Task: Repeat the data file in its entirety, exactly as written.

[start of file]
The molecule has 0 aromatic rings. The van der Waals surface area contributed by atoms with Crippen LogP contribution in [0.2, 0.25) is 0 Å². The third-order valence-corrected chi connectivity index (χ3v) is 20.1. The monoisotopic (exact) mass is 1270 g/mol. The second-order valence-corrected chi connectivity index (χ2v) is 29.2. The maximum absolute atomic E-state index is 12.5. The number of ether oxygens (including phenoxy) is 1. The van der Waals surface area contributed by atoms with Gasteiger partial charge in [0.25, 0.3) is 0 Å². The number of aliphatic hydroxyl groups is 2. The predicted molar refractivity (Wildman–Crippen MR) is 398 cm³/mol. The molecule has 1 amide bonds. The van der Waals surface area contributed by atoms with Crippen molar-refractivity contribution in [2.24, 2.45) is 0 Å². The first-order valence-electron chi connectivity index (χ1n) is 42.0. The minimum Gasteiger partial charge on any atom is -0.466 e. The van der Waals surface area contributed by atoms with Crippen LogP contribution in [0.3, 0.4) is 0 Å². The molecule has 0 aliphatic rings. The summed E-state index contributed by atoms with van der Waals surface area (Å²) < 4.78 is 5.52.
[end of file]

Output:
The molecule has 0 aromatic rings. The van der Waals surface area contributed by atoms with Crippen LogP contribution in [0.2, 0.25) is 0 Å². The third-order valence-corrected chi connectivity index (χ3v) is 20.1. The monoisotopic (exact) mass is 1270 g/mol. The second-order valence-corrected chi connectivity index (χ2v) is 29.2. The maximum absolute atomic E-state index is 12.5. The number of ether oxygens (including phenoxy) is 1. The van der Waals surface area contributed by atoms with Gasteiger partial charge in [0.25, 0.3) is 0 Å². The number of aliphatic hydroxyl groups is 2. The predicted molar refractivity (Wildman–Crippen MR) is 398 cm³/mol. The molecule has 1 amide bonds. The van der Waals surface area contributed by atoms with Crippen molar-refractivity contribution in [2.24, 2.45) is 0 Å². The first-order valence-electron chi connectivity index (χ1n) is 42.0. The minimum Gasteiger partial charge on any atom is -0.466 e. The van der Waals surface area contributed by atoms with Crippen LogP contribution in [0.3, 0.4) is 0 Å². The molecule has 0 aliphatic rings. The summed E-state index contributed by atoms with van der Waals surface area (Å²) < 4.78 is 5.52.